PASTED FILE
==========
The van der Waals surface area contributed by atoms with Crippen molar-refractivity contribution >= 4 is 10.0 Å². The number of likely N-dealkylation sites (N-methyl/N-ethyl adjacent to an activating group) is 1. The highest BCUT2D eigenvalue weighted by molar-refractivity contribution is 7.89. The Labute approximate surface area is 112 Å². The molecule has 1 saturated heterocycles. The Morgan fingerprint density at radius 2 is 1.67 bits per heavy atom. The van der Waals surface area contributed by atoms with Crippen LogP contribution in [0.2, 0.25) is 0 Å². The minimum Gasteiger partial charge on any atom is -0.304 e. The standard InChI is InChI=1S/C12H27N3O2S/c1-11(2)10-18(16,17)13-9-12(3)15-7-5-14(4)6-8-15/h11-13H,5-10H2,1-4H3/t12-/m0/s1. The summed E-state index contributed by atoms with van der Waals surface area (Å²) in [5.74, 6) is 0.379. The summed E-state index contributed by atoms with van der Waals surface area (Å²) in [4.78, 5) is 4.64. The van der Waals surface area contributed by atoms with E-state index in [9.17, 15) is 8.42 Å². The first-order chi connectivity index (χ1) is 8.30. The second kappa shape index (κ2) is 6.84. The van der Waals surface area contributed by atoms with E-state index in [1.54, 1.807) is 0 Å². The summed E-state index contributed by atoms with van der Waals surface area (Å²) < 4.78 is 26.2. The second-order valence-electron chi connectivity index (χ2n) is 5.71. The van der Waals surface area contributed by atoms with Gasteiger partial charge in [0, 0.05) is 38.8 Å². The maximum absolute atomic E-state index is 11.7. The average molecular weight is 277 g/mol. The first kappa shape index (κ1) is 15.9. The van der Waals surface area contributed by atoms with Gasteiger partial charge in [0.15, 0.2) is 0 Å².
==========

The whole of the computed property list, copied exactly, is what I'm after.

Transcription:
The van der Waals surface area contributed by atoms with Crippen molar-refractivity contribution >= 4 is 10.0 Å². The number of likely N-dealkylation sites (N-methyl/N-ethyl adjacent to an activating group) is 1. The highest BCUT2D eigenvalue weighted by molar-refractivity contribution is 7.89. The Labute approximate surface area is 112 Å². The molecule has 1 saturated heterocycles. The Morgan fingerprint density at radius 2 is 1.67 bits per heavy atom. The van der Waals surface area contributed by atoms with Crippen LogP contribution in [0.2, 0.25) is 0 Å². The minimum Gasteiger partial charge on any atom is -0.304 e. The standard InChI is InChI=1S/C12H27N3O2S/c1-11(2)10-18(16,17)13-9-12(3)15-7-5-14(4)6-8-15/h11-13H,5-10H2,1-4H3/t12-/m0/s1. The summed E-state index contributed by atoms with van der Waals surface area (Å²) in [5.74, 6) is 0.379. The summed E-state index contributed by atoms with van der Waals surface area (Å²) in [4.78, 5) is 4.64. The van der Waals surface area contributed by atoms with E-state index in [9.17, 15) is 8.42 Å². The first-order chi connectivity index (χ1) is 8.30. The second kappa shape index (κ2) is 6.84. The van der Waals surface area contributed by atoms with E-state index in [1.54, 1.807) is 0 Å². The summed E-state index contributed by atoms with van der Waals surface area (Å²) < 4.78 is 26.2. The second-order valence-electron chi connectivity index (χ2n) is 5.71. The van der Waals surface area contributed by atoms with Gasteiger partial charge in [0, 0.05) is 38.8 Å². The maximum absolute atomic E-state index is 11.7. The average molecular weight is 277 g/mol. The first kappa shape index (κ1) is 15.9. The van der Waals surface area contributed by atoms with Gasteiger partial charge in [0.15, 0.2) is 0 Å².